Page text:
Walking the gauntlet

College admissions are brutal.

Compared to our parents’ experiences, we seem to work so much harder—passing all our regular, honors, and AP classes; taking the ACTs and SATs; listing, visiting, and applying to our potential colleges—and, after all the applications are done, we can only hope for an acceptance to one of our “dream” schools.

But, in light of the college frenzy, we still have Seniors with special acceptances, Seniors who—through all the brutality—managed to walk the gauntlet into top schools. Three examples include Peter Sutarjo ’18, Will Roberts ’18, and Donny Kim ’18.

Peter was accepted into UCLA, which has only a 14.6% acceptance rate, Will to Stanford University (4.3% rate), and Donny to Johns Hopkins University (9.9% rate).

“Besides my parents, I was also motivated because this is a merit-based society, so you get recognized for how hard you work,” said Donny.

Besides stellar academics, all three were active in and out of school. By Senior year, Peter had led Jesuit High School’s FBLA and Cybersecurity club, Will was a state ranked swimmer and led NHS, and Donny played varsity tennis and placed 14th in the nation for parliamentary speech and debate.

“It’s not necessarily passion,” said Will on his extracurriculars. “Just be open, specifically at Jesuit. You don’t know until you try.”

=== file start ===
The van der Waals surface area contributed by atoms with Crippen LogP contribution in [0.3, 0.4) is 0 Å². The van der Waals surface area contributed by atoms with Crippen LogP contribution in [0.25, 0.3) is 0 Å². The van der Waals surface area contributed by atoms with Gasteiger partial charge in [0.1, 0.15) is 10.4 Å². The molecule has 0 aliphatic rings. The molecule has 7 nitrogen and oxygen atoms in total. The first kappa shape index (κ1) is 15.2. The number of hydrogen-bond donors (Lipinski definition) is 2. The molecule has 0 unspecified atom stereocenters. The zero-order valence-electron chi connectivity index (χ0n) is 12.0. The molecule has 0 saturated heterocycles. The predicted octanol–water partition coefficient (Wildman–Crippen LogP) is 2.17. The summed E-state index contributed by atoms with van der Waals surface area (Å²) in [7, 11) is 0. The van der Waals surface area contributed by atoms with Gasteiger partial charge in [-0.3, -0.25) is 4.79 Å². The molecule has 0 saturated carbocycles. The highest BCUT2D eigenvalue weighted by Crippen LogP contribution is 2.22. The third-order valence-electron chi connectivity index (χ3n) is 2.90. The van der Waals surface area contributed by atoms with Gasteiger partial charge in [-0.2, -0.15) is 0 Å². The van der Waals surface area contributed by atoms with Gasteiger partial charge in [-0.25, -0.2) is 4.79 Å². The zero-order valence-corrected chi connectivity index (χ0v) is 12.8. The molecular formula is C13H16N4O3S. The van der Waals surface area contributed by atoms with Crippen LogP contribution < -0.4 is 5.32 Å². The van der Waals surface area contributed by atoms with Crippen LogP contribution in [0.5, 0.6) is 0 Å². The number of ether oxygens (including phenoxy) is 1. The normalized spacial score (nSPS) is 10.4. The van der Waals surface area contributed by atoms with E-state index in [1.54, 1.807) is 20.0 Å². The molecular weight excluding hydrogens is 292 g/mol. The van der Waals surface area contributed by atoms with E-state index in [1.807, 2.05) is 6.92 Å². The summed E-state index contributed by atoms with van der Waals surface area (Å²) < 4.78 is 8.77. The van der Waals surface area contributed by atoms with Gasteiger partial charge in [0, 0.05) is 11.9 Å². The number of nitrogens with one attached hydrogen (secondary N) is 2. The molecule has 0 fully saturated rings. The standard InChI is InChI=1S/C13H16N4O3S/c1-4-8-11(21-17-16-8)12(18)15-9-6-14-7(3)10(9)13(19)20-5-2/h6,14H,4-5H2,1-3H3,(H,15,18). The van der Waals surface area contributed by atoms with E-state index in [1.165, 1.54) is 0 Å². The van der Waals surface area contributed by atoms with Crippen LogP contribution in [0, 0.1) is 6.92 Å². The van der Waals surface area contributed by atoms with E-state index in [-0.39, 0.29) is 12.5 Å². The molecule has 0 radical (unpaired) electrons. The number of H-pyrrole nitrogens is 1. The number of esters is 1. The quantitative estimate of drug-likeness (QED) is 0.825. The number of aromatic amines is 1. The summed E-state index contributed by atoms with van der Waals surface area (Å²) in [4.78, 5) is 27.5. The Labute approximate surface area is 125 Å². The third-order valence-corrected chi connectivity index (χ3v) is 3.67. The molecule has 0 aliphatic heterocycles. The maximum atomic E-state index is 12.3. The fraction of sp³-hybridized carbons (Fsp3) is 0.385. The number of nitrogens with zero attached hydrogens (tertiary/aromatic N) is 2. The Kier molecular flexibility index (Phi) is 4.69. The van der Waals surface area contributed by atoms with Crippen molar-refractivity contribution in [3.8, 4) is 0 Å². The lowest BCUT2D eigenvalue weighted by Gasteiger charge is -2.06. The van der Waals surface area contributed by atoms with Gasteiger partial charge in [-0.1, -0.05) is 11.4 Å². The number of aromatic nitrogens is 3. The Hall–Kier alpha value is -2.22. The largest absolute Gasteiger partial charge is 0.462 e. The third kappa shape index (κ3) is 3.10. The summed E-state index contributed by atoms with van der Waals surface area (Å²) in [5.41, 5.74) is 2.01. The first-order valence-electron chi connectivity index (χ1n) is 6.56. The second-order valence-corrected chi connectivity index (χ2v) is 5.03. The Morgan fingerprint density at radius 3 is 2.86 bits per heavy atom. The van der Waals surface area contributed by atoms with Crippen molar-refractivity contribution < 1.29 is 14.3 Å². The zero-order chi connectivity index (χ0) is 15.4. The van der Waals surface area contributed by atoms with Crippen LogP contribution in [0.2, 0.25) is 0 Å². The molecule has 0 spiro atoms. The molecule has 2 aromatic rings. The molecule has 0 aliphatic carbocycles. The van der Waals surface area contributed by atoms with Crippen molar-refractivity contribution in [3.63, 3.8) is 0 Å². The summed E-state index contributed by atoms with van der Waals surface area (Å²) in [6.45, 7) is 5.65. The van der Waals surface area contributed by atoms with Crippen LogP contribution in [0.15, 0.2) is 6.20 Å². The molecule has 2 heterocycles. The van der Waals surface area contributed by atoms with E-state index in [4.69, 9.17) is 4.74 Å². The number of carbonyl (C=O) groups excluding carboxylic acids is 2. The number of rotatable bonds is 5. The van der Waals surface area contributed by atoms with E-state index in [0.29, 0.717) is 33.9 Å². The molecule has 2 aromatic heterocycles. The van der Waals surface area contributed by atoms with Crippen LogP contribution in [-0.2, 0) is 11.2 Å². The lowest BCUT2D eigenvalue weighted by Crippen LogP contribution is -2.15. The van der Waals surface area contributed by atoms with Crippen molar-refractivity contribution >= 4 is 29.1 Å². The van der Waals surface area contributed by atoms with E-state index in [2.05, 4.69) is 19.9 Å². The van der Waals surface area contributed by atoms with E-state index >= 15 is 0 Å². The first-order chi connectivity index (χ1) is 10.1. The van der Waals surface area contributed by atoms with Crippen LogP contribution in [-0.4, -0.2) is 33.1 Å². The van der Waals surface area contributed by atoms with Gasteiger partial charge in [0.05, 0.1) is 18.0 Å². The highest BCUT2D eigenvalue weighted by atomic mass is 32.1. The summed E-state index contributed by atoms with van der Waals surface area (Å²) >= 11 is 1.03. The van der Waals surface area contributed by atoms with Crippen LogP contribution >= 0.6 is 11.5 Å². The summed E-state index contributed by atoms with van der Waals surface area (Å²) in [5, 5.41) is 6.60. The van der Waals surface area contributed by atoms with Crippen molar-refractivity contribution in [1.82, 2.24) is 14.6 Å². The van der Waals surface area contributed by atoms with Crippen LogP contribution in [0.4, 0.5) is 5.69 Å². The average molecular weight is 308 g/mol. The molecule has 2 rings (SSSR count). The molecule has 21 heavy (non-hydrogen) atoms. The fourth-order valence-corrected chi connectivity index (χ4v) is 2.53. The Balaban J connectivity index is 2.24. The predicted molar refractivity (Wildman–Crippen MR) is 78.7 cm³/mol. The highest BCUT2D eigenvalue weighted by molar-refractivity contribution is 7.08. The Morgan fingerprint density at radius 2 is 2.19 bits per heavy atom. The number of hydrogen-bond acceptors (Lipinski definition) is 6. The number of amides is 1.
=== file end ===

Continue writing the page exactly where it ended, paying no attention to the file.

And these aren’t Seniors without dedicated aspirations either. Peter wants to become an entrepreneur or head a cybersecurity firm; Will wants to specialize in biotechnology; and Donny wants to be a lawyer or public advocate concerning LGBT laws.

“The college name should not dictate where you go,” said Peter. “The name is important, but go to college, not just for the education, but also for potential work experience, research opportunities, and work related to your field.”

These three Seniors have exceeded the multitude of “competition” that increases every year.

Jesuit Counselor, Ms. Jennifer Rasmussen, said that with the facility of electronic applications like Common App, free applications, and a now “college-going generation,” students are more likely to find themselves applying to a lot more schools.

“Think of it like ‘throwing the dice,’” said Ms. Rasmussen. “If you have the grades, for example, then a school like Creighton is likely to admit you. But, nowadays, students are applying to more colleges just to make sure.”

Peter, Will, and Donny had each applied to 10-15 colleges, an amount considered excessive by our parents’ generation. But, like Ms. Rasmussen said, that’s just how it is nowadays. We must cast our net wide and see what fish we catch, and perhaps, like these three Seniors, it’ll be a big one.